The NIST Cybersecurity Framework 2.0 (CSF 2.0) is the latest version of the widely adopted cybersecurity guidance from the National Institute of Standards and Technology (NIST). This updated framework, released at the end of February 2024, is designed to help organizations of all sizes, including small and medium-sized businesses like restaurants, better manage and mitigate their cybersecurity risks.

Think of a framework as a recipe for success that defines the ingredients needed for a cybersecurity operation to meet your restaurant’s needs.

The National Restaurant Association (NRA) has been proactive in helping its members adopt the NIST CSF 1.1. The NRA created and distributed the “Cybersecurity 101: A Toolkit for Restaurant Operators” guide that details the five core functions of the original framework – Identify, Protect, Detect, Respond, and Recover.

The updated CSF 2.0 is expected to be even more accessible and applicable for small and medium-sized businesses like restaurants than the original NIST 1.1.

The CSF 2.0 recipe includes a new “Govern” function to drive leadership support and alignment with enterprise risks. This addition supports a trend we are seeing with an increased emphasis on regulations, cyber insurance requirements and contracts pressing the idea that it is a fiduciary duty of management and not just a technology topic.

The new Govern function supports the five original functions. An operator must Identify its assets, and implement controls to Protect those assets. Protection is never perfect, so the CSF includes control objectives that provide the tools and processes to Detect problems with those assets. In the event a problem interferes with confidentiality, (e.g., PCI data, customer data, trade secrets, employee data, etc.) or integrity (i.e., threats to the accuracy of important data and information), the CSF provides tools and processes to Respond and Recover after an incident.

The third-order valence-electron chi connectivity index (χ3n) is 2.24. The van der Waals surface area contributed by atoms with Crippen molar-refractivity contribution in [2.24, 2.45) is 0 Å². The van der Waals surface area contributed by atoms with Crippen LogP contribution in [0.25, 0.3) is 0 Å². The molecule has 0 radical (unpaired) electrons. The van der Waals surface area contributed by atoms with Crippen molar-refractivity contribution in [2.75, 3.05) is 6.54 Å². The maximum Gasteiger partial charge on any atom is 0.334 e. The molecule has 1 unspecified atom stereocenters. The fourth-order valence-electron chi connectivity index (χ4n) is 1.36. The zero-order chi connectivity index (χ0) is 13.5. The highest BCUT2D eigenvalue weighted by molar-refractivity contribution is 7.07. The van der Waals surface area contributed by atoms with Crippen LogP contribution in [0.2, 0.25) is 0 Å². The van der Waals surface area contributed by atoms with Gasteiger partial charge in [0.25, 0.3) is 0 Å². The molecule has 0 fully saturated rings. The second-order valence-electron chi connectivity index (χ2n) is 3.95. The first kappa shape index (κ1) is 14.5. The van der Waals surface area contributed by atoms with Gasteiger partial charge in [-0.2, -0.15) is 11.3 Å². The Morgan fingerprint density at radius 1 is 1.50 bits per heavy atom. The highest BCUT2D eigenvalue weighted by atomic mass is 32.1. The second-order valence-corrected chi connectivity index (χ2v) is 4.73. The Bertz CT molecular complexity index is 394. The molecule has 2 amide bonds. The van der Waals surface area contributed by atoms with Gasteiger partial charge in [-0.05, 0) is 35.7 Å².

The framework also has an expanded focus on supply chain security, which is crucial for restaurants that rely on various vendors and suppliers, as many operators learned with last year’s NCR Aloha ransomware incident.

NIST has emphasized that CSF 2.0 is designed to be flexible and adaptable for organizations of all sizes and sectors.  The framework provides guidance on outcomes and objectives rather than prescriptive implementation details, allowing restaurants to tailor it to their unique needs and risk profiles.

The NRA has hosted NIST for presentations during association events, including webinars and executive study groups, to help educate and enable restaurant operators to adopt the framework. This demonstrates the NRA’s commitment to empowering its members to strengthen their cybersecurity posture using the NIST CSF.

Overall, the adoption of CSF 2.0 by restaurant operators is expected to grow as the NRA and NIST continue to provide resources, education, and sector-specific guidance to help this industry better manage its cybersecurity risks. The flexibility and scalability of the updated framework make it a valuable tool for restaurants of all sizes to strengthen their cybersecurity posture.

GBQ’s IT Services team specializes in measuring a firm’s cyber risks against the control objectives in the NIST CSF and helping firms improve their security posture after the risk assessment.  Please get in touch with your GBQ advisor to learn more.


« Back
Tags: Technology